Caitlyn Jenner wants Californians to get vaccinated, but is against mandates

LOS ANGELES (KABC) -- Caitlyn Jenner kicked off a monthlong campaign tour Thursday in her bid to become California's next governor, starting by meeting with residents and touring the homeless encampments in Venice.

The former Olympian and reality TV personality sidestepped questions about whether she had lined up any lucrative book or TV deals connected to the September recall election that could remove Democratic Gov. Gavin Newsom from office.

"I've never worked so hard for nothing in my life," Jenner told reporters in Los Angeles' Venice Beach neighborhood, after being asked about inking any money-making side ventures. She then steered around a second question about possible deals.

But later in the afternoon, her campaign issued a statement saying "she has not pursued any money-making ventures in connection with the campaign."

Asked why she didn't respond when asked about possible side deals in the works, the campaign said, "It's not a question she was expecting."

In her first run for office, Jenner has been shadowed by doubts about her intentions and whether she might be running a vanity campaign linked to advancing her entertainment career. She has no background in managing a vast government like California, by itself the world's fifth-largest economy.

Those questions were fanned by the disclosure that she ducked out of the country after announcing her campaign to film a reality TV program "Celebrity Big Brother" in Australia.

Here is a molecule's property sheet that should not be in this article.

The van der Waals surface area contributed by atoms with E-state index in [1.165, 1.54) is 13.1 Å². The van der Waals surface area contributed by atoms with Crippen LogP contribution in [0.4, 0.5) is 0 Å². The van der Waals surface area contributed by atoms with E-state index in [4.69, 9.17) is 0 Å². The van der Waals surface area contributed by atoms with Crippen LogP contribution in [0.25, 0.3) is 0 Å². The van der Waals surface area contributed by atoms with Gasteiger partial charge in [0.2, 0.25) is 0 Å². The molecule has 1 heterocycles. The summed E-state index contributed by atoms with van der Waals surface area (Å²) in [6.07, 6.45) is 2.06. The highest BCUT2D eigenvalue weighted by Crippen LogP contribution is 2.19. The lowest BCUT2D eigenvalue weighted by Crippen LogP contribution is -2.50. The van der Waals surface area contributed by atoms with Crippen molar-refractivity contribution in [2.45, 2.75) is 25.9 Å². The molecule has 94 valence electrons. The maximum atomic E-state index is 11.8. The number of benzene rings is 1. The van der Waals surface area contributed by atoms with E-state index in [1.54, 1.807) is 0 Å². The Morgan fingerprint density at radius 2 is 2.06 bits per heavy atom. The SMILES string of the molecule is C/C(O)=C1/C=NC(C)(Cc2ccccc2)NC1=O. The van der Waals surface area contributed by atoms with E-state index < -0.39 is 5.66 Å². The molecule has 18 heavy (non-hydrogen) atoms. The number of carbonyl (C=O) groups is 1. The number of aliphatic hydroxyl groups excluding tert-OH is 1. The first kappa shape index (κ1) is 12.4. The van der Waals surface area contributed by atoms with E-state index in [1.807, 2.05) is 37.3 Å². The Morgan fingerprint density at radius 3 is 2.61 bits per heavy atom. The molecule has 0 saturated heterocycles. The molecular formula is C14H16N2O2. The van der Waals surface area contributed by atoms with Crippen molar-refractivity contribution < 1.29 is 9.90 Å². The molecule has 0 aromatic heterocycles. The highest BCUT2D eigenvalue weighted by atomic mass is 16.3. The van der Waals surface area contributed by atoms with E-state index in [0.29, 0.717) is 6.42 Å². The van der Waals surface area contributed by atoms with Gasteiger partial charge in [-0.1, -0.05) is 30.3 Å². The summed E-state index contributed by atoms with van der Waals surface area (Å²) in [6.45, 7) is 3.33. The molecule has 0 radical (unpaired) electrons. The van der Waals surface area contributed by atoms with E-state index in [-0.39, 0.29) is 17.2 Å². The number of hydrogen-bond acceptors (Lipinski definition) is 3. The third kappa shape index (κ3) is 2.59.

In reference to her recent trip, Jenner told Eyewitness News: "Every candidate who is challenging Gavin Newsom has a job. I have a job... I made that job commitment way before running for governor."

Her comments come as Newsom is also set to hit the campaign trail Friday for four days of events across the state urging Californians to vote "no" on the recall.

Newsom supports vaccine mandates, a stark contrast to the top Republicans running to replace him. Those candidates oppose mandates for state workers, teachers and showing proof of vaccination to enter public places.

"We have to follow the science. I mean... I don't like the pressure that I'm seeing (being put) on people that they have to get vaccinated, even to travel, this and that," said Jenner, who added: "The science is all over the place. It's not just one set of sciences. With the CDC, there are many other opinions on that and honestly you have to look at that, but you also have to give people personal freedom to do what they feel best for them."

When asked about the spread of the delta variant and her plans to combat that as more children return to school, she replied: "I would encourage people to get vaccinated if they think that's the right thing to do."

On Republican frontrunner Larry Elder, Jenner said he's too far right and the state needs an inclusive Republican like her.

Jenner was supposed to launch a bus tour across the state, but is instead flying to different campaign events.

Meanwhile Thursday, Newsom got a lift from President Joe Biden, who issued a statement urging Californians to oppose the Sept. 14 recall. Newsom "knows how to get the job done because he's been doing it," Biden said of his fellow Democrat. Biden and Vice President Kamala Harris, the former California senator, are expected to take active roles in the campaign.



In South Los Angeles on Thursday, Speaker of the House Nancy Pelosi also weighed in on the recall.

"What is the purpose of the recall except skullduggery. But again, the system allows for it so we have to defeat it. From the free lunch program in schools to preserving the planet, it has to be defeated," said Pelosi.

Since the last governor's race in 2018, voter registration has increased 13.9%. Over 22 million Californians are registered to vote, which is 88.9% of eligible voters.



The Associated Press contributed to this report.
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